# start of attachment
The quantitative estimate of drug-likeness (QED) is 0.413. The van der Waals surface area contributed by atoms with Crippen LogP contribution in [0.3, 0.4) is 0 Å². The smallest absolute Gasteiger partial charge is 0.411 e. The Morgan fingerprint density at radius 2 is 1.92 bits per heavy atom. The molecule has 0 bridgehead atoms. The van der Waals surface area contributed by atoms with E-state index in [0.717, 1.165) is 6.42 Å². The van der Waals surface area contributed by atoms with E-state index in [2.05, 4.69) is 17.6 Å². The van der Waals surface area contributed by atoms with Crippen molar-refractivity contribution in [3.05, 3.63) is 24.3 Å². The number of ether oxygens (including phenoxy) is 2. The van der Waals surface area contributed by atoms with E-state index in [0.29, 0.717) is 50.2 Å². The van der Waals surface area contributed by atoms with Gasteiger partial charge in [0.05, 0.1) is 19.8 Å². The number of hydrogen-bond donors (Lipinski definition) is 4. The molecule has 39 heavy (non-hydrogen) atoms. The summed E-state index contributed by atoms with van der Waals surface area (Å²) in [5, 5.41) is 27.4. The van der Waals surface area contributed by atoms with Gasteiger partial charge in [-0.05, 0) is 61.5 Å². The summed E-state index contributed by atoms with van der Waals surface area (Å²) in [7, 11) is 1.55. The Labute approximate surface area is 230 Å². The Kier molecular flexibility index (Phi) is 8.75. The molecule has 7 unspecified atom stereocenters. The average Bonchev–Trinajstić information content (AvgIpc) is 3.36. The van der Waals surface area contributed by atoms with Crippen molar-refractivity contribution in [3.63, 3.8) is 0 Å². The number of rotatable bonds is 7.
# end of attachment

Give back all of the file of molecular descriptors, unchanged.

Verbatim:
The quantitative estimate of drug-likeness (QED) is 0.413. The van der Waals surface area contributed by atoms with Crippen LogP contribution in [0.3, 0.4) is 0 Å². The smallest absolute Gasteiger partial charge is 0.411 e. The Morgan fingerprint density at radius 2 is 1.92 bits per heavy atom. The molecule has 0 bridgehead atoms. The van der Waals surface area contributed by atoms with E-state index in [0.717, 1.165) is 6.42 Å². The van der Waals surface area contributed by atoms with E-state index in [2.05, 4.69) is 17.6 Å². The van der Waals surface area contributed by atoms with Crippen molar-refractivity contribution in [3.05, 3.63) is 24.3 Å². The number of ether oxygens (including phenoxy) is 2. The van der Waals surface area contributed by atoms with E-state index in [0.29, 0.717) is 50.2 Å². The van der Waals surface area contributed by atoms with Gasteiger partial charge in [0.05, 0.1) is 19.8 Å². The number of hydrogen-bond donors (Lipinski definition) is 4. The molecule has 39 heavy (non-hydrogen) atoms. The summed E-state index contributed by atoms with van der Waals surface area (Å²) in [5, 5.41) is 27.4. The van der Waals surface area contributed by atoms with Gasteiger partial charge in [-0.05, 0) is 61.5 Å². The summed E-state index contributed by atoms with van der Waals surface area (Å²) in [7, 11) is 1.55. The Labute approximate surface area is 230 Å². The Kier molecular flexibility index (Phi) is 8.75. The molecule has 7 unspecified atom stereocenters. The average Bonchev–Trinajstić information content (AvgIpc) is 3.36. The van der Waals surface area contributed by atoms with Crippen molar-refractivity contribution in [3.63, 3.8) is 0 Å². The number of rotatable bonds is 7.